Poker tournaments come with a huge amount of variance so when you make a big final table you want to make the most of it.
Does that mean turning your back on deals and going for the win if you think you have an edge? Or does it mean accepting that variance is high and that these occasions are pretty rare, so doing a deal is the best thing for your bankroll?
There are opposing views in the poker world.
Nathan “BlackRain” Williams is a poker coach who thinks you should always go for the win unless you’re playing for life-changing money.
He tweeted recently saying, “Don’t accept a deal at the final table of a tournament unless you are literally playing for life changing money. You’re the best player at the table right? Prove it by winning the tournament outright.”
This isn’t just chest-thumping stuff. There’s a school of thought that doing deals gives your opponents a psychological edge they can potentially exploit. You’re exposing a weakness by not wanting to play for the win.
Chop? Do what is best for your poker bankroll
Faraz Jaka doesn’t subscribe to this school of thought. He responded to the tweet by saying, “Disagree with his take. Here’s how I’d approach whether or not to take a deal at a final table.
“Let’s say you’re heads-up playing for $280k more & even chips. Ask yourself: With my current bankroll including today’s payday so far, would I play this person heads-up for $140k each?”
PokerOrg’s Sarah Herring caught up with Jaka recently and continued the conversation.
“When I was younger in my career I would never chop,” Jaka said. “I was very proud of it and I definitely felt like it maybe gave me a psychological advantage over my opponents.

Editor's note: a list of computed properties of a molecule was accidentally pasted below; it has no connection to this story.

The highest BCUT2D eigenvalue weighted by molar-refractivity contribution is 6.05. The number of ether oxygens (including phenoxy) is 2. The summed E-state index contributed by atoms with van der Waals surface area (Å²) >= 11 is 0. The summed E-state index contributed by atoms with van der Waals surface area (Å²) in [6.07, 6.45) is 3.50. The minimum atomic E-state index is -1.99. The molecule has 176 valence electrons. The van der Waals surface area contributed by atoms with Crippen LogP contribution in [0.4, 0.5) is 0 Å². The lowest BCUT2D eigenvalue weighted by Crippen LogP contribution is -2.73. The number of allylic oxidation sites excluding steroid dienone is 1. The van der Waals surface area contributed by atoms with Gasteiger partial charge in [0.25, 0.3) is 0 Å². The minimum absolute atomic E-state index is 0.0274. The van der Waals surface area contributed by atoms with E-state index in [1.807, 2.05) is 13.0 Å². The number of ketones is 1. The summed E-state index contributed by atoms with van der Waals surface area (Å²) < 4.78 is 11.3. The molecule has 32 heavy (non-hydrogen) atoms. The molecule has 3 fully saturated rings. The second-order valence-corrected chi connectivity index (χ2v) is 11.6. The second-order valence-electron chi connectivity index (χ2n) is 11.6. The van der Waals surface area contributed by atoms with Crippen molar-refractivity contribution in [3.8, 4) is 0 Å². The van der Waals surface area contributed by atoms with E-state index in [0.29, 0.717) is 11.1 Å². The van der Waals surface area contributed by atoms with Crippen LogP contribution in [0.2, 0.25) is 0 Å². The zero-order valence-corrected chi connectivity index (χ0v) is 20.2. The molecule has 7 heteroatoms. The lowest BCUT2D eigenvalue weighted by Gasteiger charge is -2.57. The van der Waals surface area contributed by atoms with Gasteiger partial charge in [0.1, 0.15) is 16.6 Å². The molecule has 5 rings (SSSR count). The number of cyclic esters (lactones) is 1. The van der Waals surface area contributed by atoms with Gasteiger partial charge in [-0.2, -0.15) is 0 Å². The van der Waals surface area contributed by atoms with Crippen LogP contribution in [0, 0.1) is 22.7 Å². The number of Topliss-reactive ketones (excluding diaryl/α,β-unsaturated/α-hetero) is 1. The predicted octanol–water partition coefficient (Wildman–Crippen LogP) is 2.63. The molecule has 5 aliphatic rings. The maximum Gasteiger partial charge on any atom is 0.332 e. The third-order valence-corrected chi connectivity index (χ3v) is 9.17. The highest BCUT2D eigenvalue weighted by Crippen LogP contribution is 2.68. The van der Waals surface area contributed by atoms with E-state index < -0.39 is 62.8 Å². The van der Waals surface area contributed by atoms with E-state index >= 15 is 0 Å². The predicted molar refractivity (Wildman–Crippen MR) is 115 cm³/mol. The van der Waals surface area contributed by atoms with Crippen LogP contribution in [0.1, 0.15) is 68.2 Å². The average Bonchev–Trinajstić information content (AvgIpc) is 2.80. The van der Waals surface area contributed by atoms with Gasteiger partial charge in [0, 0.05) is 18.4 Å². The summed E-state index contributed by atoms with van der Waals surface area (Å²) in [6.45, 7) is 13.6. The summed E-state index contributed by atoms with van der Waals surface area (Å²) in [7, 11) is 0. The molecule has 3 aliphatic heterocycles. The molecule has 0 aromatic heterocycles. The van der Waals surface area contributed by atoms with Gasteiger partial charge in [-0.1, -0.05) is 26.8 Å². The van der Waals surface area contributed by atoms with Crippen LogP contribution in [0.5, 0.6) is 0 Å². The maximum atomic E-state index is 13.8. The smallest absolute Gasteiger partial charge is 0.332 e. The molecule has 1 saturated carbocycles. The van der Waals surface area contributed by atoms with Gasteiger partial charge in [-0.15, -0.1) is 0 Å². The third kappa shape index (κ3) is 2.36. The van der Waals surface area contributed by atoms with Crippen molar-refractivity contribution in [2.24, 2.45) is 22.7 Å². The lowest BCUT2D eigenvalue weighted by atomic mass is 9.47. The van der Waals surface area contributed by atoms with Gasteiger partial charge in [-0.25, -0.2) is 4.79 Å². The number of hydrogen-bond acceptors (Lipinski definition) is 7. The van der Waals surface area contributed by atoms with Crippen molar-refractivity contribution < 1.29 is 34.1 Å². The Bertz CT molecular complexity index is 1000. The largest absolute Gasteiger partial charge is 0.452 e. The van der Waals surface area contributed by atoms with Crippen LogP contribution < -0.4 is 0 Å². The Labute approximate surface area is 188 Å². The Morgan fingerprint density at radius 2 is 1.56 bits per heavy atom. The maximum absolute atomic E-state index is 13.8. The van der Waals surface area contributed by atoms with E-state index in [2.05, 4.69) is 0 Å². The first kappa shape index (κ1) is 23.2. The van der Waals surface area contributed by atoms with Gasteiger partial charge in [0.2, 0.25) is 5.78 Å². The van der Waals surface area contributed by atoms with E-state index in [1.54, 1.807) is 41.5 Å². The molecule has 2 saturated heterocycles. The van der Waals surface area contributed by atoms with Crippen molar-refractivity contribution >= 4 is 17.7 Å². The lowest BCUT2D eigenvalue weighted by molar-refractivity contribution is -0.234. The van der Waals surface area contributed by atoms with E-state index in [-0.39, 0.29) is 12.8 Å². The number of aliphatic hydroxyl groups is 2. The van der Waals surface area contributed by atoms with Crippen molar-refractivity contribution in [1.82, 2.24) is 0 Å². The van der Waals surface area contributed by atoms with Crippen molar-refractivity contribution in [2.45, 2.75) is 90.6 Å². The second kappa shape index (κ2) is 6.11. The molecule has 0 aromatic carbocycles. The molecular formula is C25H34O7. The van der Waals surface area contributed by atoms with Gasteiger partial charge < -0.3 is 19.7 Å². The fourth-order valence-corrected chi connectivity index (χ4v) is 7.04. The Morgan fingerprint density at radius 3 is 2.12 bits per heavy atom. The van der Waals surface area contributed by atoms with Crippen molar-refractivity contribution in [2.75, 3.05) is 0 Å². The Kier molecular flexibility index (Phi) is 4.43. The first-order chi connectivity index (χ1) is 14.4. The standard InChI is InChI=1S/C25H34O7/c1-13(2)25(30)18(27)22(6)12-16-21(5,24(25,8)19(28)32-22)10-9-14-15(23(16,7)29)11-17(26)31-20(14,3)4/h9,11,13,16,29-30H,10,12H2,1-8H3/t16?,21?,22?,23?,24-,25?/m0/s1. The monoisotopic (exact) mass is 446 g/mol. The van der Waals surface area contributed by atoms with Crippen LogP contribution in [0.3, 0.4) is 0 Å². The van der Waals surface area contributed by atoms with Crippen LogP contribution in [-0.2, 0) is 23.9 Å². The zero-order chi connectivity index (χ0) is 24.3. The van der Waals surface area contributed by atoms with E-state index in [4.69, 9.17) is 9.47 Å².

“But, first of all no one’s really keeping track of who chops and who doesn’t chop.
“And how often do you end up at a final table against someone who knows that you chop? It’s so rare that I wouldn’t base it on that.”
“You could also be the player who never brings up the idea of chopping while still being open to a chop, so that means you can keep that psychological dominance.
“Here’s the thing, though. You’re playing for millions of dollars, or for hundreds of thousands of dollars. Being able to realise your equity in those spots gives you a bankroll boost, allows you to play bigger, allows you to have more comfort.
“The majority of poker players who don’t survive in this profession is due to bankroll management and not being able to take the swings.
“No one is not making it in this game because they have a reputation for chopping and getting run over [because of this] at the few final tables they make per year.”
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